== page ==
1. How Blackstone is likely to emerge as biggest retail landlord of India

How Blackstone is likely to emerge as biggest retail landlord of India

Ahmedabad has traditionally been a graveyard for malls. Of the 10 malls that have come up in this western city over the past decade or so, just one has survived.

By: | Mumbai | Published: August 7, 2017 5:20 AM
The mall belongs to Blackstone, the private equity player which seems to be replicating in India a global strategy of taking big bets in the real estate market.

Ahmedabad has traditionally been a graveyard for malls. Of the 10 malls that have come up in this western city over the past decade or so, just one has survived. That’s Ahmedabad One in the Vastrapur area. With an occupancy of 99% and footfall of 40,000 over the weekend, it’s not just surviving, it’s thriving. The mall belongs to Blackstone, the private equity player which seems to be replicating in India a global strategy of taking big bets in the real estate market. Rolling out this strategy is the reclusive Tuhin Parikh, incidentally an alumnus of IIM Ahmedabad, also in Vastrapur. Having acquired close to 5 million sq ft of space in malls in India in just over a year, Blackstone should soon emerge as the country’s biggest retail landlord, toppling Phoenix Mills, which owns around 6 million sq ft across malls.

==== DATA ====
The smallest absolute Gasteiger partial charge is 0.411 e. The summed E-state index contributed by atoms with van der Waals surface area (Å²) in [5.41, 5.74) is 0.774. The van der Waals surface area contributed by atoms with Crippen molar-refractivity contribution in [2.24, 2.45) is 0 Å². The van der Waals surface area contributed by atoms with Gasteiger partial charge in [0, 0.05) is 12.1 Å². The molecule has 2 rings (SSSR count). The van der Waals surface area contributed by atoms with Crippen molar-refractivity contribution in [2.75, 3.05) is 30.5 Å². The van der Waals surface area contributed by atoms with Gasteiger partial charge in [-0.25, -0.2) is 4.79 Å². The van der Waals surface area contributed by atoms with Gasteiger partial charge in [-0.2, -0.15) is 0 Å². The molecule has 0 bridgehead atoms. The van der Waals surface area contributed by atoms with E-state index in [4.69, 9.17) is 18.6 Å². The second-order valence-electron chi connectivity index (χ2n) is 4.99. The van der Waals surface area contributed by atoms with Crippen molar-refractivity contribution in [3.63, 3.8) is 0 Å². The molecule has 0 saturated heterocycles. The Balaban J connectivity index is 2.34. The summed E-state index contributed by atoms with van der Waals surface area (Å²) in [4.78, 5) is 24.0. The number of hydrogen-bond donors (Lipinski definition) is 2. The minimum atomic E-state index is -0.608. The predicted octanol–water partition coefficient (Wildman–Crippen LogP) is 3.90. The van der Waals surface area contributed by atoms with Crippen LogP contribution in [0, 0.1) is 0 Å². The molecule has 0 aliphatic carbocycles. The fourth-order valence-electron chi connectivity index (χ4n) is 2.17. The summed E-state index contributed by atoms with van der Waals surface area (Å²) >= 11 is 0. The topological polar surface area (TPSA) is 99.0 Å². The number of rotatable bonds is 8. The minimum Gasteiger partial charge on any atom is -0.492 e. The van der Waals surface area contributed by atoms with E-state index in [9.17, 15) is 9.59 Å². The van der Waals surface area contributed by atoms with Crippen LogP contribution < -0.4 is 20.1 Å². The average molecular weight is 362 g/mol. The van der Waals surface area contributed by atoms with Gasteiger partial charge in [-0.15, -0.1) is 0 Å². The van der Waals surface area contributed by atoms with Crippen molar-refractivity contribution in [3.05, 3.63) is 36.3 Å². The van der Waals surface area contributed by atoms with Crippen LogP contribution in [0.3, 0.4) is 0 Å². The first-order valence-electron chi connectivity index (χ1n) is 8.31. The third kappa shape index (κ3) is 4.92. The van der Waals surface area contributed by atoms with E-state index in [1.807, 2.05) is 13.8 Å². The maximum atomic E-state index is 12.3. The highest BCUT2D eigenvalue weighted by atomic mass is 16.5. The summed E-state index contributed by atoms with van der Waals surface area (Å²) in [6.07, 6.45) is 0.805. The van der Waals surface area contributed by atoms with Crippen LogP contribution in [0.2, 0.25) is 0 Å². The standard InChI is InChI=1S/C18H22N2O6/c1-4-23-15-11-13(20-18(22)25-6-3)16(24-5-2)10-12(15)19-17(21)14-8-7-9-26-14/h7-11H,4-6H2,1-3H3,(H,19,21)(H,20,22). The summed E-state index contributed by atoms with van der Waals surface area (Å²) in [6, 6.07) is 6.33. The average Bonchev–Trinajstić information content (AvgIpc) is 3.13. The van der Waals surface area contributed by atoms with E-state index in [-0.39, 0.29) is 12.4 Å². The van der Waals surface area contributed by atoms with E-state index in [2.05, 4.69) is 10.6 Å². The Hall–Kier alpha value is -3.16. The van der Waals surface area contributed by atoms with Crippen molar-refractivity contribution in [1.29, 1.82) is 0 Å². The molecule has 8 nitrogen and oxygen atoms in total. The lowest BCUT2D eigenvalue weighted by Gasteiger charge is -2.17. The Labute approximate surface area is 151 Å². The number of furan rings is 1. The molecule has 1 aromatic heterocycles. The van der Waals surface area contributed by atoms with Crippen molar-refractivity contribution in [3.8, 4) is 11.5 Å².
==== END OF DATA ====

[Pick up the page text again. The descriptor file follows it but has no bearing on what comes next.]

In fact, with seven malls, most of them in the country’s Tier II cities and one in Seawoods Grand central Mall in Navi Mumbai, it has already raced ahead of rivals Prestige, Rahejas and DLF. And while it would love to get its hands on a chunky mall in a metro, there aren’t any to be had. That’s also because it strictly follows an all or none strategy, no buying bits and pieces. In all, Blackstone is believed to have forked out just under $1 billion for its portfolio. If all goes well, the idea is to flip a purchase in five to six years. In a market where aspirations are rising fast as are disposable incomes, that’s a decent time frame to be looking at before cashing out.

“If it’s a fixed rental, it could escalate by 4-5% annually, but if there’s a revenue share, the annual return could be higher at 7-8%,”explains an industry insider. Right now, the PE player counts Zara, McDonalds , Big Bazaar, Shoppers Stop, Lifestyle Stores and Hypercity among its customers. Cinema theatres, which take on very long leases for 20-25 years, typically prefer paying fixed rents but with other retailers it’s easy to negotiate a fixed-cum revenue share deal.

That’s important because a revenue share agreement leaves room for an upside. Not every retailer always succeeds though and there are often failures that need to be weeded out. Blackstone would like to grow the portfolio 10 million sq ft — which is currently the total space devoted to malls in a big city like Bengaluru. But that could take a lot longer than it has to get hold of the first 5 million.

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